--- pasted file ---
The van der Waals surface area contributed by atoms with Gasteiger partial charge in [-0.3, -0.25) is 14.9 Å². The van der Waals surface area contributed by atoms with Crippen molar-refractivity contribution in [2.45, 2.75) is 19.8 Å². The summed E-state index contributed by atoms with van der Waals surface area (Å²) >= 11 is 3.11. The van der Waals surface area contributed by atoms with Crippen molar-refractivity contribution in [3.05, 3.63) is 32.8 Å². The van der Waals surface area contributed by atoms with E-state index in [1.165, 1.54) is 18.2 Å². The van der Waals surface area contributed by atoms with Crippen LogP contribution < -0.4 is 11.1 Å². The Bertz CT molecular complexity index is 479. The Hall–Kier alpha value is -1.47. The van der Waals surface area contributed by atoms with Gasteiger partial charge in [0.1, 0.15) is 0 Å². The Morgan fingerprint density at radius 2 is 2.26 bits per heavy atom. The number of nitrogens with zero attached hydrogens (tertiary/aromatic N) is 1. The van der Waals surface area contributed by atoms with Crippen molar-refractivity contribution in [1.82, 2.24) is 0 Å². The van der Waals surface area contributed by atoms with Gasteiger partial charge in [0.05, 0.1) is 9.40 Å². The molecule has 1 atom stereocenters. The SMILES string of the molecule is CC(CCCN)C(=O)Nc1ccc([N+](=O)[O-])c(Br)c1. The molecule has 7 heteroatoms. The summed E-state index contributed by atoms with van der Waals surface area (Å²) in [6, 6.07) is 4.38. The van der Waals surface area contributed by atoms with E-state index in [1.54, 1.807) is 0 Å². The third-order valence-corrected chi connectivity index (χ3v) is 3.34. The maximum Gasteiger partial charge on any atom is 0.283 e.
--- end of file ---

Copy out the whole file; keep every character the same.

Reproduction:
The van der Waals surface area contributed by atoms with Gasteiger partial charge in [-0.3, -0.25) is 14.9 Å². The van der Waals surface area contributed by atoms with Crippen molar-refractivity contribution in [2.45, 2.75) is 19.8 Å². The summed E-state index contributed by atoms with van der Waals surface area (Å²) >= 11 is 3.11. The van der Waals surface area contributed by atoms with Crippen molar-refractivity contribution in [3.05, 3.63) is 32.8 Å². The van der Waals surface area contributed by atoms with E-state index in [1.165, 1.54) is 18.2 Å². The van der Waals surface area contributed by atoms with Crippen LogP contribution < -0.4 is 11.1 Å². The Bertz CT molecular complexity index is 479. The Hall–Kier alpha value is -1.47. The van der Waals surface area contributed by atoms with Gasteiger partial charge in [0.1, 0.15) is 0 Å². The Morgan fingerprint density at radius 2 is 2.26 bits per heavy atom. The number of nitrogens with zero attached hydrogens (tertiary/aromatic N) is 1. The van der Waals surface area contributed by atoms with Crippen molar-refractivity contribution in [1.82, 2.24) is 0 Å². The van der Waals surface area contributed by atoms with Gasteiger partial charge in [0.05, 0.1) is 9.40 Å². The molecule has 1 atom stereocenters. The SMILES string of the molecule is CC(CCCN)C(=O)Nc1ccc([N+](=O)[O-])c(Br)c1. The molecule has 7 heteroatoms. The summed E-state index contributed by atoms with van der Waals surface area (Å²) in [6, 6.07) is 4.38. The van der Waals surface area contributed by atoms with E-state index in [1.54, 1.807) is 0 Å². The third-order valence-corrected chi connectivity index (χ3v) is 3.34. The maximum Gasteiger partial charge on any atom is 0.283 e.